Duke Energy CEO Jim Rogers delivered a threat to Charlotte and state officials this week about the future of the company’s headquarters in NC. Rogers was discussing implications of the outcome of the NC Utilities Commission’s (NCUC) investigation into the morass surrounding the merger. According to the News and Observer, Rogers was speaking at a conference out of state. He noted that if the merger inquiry findings are not favorable to the company, Duke may choose to relocate out of state. A Duke spokesperson quickly emphasized that this was not a threat to leave NC, but it sure sounded like one.
Rogers may have been feeling a little pressure given other recent events. Duke was recently interviewed by the Securities and Exchange Commission about the merger, which will be followed soon by the NCUC’s contracted investigator also interviewing Duke.
Meanwhile Attorney General Roy Cooper’s case before the NC Supreme Court was heard on Tuesday. The AG rightfully argues that the 10.5% profit margin that the NCUC allowed in the recent rate case is high, given how many people are unemployed, under employed and hurting financially in NC. The allowed return on equity is factored into the electricity rate. In the recent rate case, Duke and the NCUC agreed on a 7.2% increase for residential customers, down from the original request of 15.2%.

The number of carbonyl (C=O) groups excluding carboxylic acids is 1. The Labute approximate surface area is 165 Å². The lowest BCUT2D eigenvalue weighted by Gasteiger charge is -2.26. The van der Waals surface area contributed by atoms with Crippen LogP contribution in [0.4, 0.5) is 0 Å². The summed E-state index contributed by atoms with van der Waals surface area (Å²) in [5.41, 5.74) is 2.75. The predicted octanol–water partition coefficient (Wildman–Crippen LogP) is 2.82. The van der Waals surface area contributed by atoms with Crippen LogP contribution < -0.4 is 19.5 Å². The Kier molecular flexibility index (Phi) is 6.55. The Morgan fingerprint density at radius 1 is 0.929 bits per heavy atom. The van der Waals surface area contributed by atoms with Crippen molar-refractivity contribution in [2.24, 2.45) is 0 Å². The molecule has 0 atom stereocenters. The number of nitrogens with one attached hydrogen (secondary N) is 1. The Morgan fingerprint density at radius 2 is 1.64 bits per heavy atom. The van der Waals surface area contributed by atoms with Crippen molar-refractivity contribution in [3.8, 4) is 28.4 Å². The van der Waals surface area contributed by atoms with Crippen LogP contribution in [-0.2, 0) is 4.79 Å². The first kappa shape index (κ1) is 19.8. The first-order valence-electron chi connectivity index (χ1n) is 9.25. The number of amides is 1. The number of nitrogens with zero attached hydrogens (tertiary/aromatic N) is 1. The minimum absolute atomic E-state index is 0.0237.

In reviewing Duke’s historical return on equity since 2007, the highest was 7.9%, the lowest 3.13%, with an average of 6.5%. Given those numbers, 10.5% is excessive, if not greedy. The timeline for the NC Supreme Court to deliver a verdict is not known. If the AG wins, the case would go back to the NCUC. Under that scenario, Duke’s troubles will only mount, as it plans to ask for another electricity rate increase in 2013.